Bing has released a list of the top searches in 2011. Bing’s recap, while far more comprehensive than the 2010 edition, mainly focuses on entertainment and celebrities. In that sense, Bing’s top searches lists do serve as a sort of barometer of the collective interests of people in the U.S. over the course of the last year.
So what was on your mind?
Bing’s Most Searched People in 2011
Justin Bieber knocked Kim Kardashian off her throne as most searched person. Six of the top 10 most searched people in 2010 fell off this year’s list: Sandra Bullock, Jesse James, Michael Jackson, Tiger Woods, Barack Obama, and Kate Gosselin.
Newcomers to the list include Jennifer Lopez, who didn’t break the top 50 last year, but found herself in fifth this time around. Katy Perry, Britney Spears, Lindsay Lohan, Megan Fox, and Miley Cyrus also made the top 10.
In Sports searches, the most searched stars were:
- Maria Sharapova
- Tiger Woods
- Serena Williams (sorry, Venus)
- Brett Favre
- Caroline Wozniacki
The most searched Musicians list might shed a little light into just who uses Bing; the 13- to 18-year-old female demographic seems to reign supreme, if this list is any indication:
- Justin Bieber
- Katy Perry
- Jennifer Lopez
- Britney Spears
- Lady Gaga
- Selena Gomez
- Nicki Minaj
- Taylor Swift
Top News Events in 2011
Surely there was more going in 2011 than Beiber Fever and Gaga’s Monsters stalking her every move online. The top news story searches of 2011 show which natural disasters, legal trials, and deaths captured the attention of the American masses:
- Casey Anthony trial
- Osama bin Laden death
- Hurricane Irene
- Japan Earthquake/Tsunami
- Amy Winehouse death
- Joplin tornado
- Michael Jackson trial/Conrad Murray
- 9/11 10 year anniversary
- Republican Candidates – Herman Cain, Rick Perry
- Haiti anniversary
Most Searched Destinations and Consumer Electronics in 2011
What catalog of society’s consciousness would be complete without knowing which toys we prefer to spend our money on? (Or simply speculate about, since the iPhone 5 made the list and it doesn’t exist yet.) Here are the most searched consumer electronics:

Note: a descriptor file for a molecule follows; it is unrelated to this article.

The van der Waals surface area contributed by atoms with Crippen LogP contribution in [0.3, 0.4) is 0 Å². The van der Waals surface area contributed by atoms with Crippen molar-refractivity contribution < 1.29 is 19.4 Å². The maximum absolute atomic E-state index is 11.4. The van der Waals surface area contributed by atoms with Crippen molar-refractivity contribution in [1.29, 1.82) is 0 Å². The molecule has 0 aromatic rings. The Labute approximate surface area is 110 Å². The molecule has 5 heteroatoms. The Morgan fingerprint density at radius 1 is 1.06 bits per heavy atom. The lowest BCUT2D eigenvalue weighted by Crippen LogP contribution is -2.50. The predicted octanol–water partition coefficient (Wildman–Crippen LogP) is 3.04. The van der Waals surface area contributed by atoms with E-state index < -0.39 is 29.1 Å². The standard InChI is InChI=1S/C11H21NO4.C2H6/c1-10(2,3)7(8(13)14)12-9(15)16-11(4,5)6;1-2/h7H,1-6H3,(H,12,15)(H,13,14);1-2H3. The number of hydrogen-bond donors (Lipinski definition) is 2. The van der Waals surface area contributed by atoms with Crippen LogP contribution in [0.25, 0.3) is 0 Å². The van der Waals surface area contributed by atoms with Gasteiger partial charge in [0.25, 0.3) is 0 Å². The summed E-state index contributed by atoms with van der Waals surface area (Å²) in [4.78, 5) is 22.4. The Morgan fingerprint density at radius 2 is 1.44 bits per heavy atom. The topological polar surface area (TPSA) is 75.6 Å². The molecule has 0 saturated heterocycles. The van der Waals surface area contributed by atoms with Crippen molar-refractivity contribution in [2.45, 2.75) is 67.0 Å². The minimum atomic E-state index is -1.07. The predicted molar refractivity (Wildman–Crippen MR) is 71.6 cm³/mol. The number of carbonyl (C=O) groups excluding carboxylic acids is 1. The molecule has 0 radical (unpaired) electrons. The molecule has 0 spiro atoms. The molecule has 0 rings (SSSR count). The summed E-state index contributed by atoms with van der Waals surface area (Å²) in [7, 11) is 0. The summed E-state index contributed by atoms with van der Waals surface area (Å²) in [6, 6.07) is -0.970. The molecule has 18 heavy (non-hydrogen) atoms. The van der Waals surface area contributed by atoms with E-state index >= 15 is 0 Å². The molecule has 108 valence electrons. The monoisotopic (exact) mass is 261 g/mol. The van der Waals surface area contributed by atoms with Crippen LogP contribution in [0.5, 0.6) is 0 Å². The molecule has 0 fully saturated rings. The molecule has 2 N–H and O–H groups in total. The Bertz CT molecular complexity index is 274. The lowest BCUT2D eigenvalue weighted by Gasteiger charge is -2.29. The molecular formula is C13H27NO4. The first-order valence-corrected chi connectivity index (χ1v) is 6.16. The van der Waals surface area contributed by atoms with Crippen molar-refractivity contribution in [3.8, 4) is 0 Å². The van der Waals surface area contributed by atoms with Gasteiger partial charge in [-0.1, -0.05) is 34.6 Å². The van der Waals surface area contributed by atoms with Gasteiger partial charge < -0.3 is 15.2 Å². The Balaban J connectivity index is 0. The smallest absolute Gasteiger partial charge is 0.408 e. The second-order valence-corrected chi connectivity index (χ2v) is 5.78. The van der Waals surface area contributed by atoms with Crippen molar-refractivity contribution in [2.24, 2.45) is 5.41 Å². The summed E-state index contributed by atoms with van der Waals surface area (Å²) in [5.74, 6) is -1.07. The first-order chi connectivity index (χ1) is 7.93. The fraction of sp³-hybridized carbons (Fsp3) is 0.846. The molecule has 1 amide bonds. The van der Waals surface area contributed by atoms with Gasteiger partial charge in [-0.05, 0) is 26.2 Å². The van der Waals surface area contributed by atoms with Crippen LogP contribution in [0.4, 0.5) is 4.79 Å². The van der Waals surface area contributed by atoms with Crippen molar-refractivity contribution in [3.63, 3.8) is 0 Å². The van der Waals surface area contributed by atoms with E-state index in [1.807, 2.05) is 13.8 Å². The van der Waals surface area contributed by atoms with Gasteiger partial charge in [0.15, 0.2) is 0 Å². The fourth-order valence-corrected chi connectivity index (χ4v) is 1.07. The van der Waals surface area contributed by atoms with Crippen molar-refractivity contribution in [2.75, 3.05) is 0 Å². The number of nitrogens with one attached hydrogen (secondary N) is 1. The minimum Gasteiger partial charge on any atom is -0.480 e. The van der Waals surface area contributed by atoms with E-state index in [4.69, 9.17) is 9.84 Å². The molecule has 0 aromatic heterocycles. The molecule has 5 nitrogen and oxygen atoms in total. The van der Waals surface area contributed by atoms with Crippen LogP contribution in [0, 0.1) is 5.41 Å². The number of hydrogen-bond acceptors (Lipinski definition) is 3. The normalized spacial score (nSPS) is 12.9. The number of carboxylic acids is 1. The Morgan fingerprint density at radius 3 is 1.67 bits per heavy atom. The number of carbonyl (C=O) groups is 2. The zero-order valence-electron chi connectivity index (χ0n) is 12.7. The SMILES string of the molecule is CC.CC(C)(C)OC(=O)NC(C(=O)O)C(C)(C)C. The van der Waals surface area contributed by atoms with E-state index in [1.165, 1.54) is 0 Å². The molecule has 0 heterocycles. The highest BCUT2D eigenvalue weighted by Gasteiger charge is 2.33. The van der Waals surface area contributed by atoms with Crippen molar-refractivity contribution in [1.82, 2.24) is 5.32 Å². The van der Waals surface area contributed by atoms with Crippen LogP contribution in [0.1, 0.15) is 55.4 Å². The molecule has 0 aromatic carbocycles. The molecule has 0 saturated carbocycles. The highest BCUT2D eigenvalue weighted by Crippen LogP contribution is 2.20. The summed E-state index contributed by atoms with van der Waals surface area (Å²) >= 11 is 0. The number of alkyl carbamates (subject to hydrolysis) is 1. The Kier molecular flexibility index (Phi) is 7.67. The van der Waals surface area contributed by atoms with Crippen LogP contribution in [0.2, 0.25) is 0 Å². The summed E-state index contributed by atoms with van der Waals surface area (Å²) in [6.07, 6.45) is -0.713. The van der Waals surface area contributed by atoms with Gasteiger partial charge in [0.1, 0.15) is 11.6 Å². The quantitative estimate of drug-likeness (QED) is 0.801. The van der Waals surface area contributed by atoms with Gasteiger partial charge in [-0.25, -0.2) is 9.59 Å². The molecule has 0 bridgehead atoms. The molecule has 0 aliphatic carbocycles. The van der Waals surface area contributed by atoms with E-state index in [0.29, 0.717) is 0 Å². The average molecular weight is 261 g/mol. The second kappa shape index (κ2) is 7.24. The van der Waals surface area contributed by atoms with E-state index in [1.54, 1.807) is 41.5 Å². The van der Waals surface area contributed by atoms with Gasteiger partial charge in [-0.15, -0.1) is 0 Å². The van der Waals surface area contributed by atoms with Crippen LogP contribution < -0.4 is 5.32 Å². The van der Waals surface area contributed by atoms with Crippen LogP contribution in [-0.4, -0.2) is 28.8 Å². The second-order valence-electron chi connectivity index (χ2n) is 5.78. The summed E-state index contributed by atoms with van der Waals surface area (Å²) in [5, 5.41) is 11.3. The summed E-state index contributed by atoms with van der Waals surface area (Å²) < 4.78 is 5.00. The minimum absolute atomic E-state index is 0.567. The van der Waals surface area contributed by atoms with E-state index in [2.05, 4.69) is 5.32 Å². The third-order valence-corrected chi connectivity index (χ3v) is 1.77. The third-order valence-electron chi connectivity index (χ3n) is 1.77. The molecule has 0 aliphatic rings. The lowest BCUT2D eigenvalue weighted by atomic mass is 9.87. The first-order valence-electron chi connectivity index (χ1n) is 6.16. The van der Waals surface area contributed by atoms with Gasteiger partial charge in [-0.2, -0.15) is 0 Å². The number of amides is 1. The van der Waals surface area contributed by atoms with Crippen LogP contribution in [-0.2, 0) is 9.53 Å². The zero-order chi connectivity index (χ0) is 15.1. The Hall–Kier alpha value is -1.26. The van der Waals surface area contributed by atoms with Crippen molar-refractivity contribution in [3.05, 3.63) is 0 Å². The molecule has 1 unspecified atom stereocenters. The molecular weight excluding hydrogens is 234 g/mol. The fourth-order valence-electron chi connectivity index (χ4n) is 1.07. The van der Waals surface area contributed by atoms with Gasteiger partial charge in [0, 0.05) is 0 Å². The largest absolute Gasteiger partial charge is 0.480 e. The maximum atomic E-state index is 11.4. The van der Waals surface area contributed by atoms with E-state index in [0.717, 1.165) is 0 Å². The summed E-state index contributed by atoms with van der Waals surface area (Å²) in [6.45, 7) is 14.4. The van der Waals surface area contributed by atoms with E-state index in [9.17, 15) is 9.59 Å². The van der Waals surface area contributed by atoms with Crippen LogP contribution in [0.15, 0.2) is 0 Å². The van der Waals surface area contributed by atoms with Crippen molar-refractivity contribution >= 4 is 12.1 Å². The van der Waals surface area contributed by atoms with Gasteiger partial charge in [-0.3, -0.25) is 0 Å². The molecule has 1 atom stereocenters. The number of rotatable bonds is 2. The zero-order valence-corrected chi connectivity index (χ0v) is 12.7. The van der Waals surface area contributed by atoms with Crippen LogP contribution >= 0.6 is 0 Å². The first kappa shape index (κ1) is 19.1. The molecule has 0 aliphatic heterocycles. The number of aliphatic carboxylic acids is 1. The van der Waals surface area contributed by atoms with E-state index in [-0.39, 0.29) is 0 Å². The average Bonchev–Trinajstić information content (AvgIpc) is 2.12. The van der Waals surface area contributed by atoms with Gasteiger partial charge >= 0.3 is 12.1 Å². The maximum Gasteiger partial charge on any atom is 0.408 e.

- iPhone 5
- iPad 2
- Windows Phone 7
- Macbook Pro
Las Vegas topped the list as the most searched destination in the world. In Asia, Singapore was most searched, and in Europe, it was Paris, France.
More Top Searches: Suri Cruise, Rebecca Black, the YMCA, Bankruptcy
Rebecca Black’s “Friday” video took top honors as the most searched viral video of 2011, even beating out Adele by a healthy 34 percent. What’s that? You can’t get enough of it? Sigh… alright.
Suri Cruise beat down all of the other celebrity kids on the playground, stole their lunch money, and kicked sand at them on her way out… she was searched three times as often as the next most popular celebrity spawn, Malia and Sasha Obama.
Not surprisingly, “bankruptcy” and “selling a home” were the most searched economic terms of 2011. Americans still had charity on their minds, as the YMCA, American Red Cross, and Lance Armstrong Foundation topped the list for most searched charitable causes.
The Royal Wedding was by far the most searched celebrity event of 2011, though Kate Middleton stole much of her new hubby’s thunder. She was 12th on the most searched people list, but Prince William didn’t even crack the top 100. Searches for the real Royal Wedding outnumbered Kim Kardashian’s fake one by four to one.
Other categories covered in Bing’s 2011 top searches lists include Most Searched Movies (“Mission Impossible: Ghost Protocol”), Morning Shows (“Today Show”), Daytime Talk Shows (Wendy Williams), Late Night Shows (Chelsea Handler), Reality TV Shows (“American Idol”), and regular old TV Shows (also “American Idol”). Noticeably absent categories, topics, or terms in a year dominated by celebrity and material obsession: Books, Employment, Education, and Being a Better Person.
I worry about us.
Bing’s Top Searches of 2011 Video
Not to be outdone by Google, who released their first annual search summary video last year, Bing led their posted lists with the following video: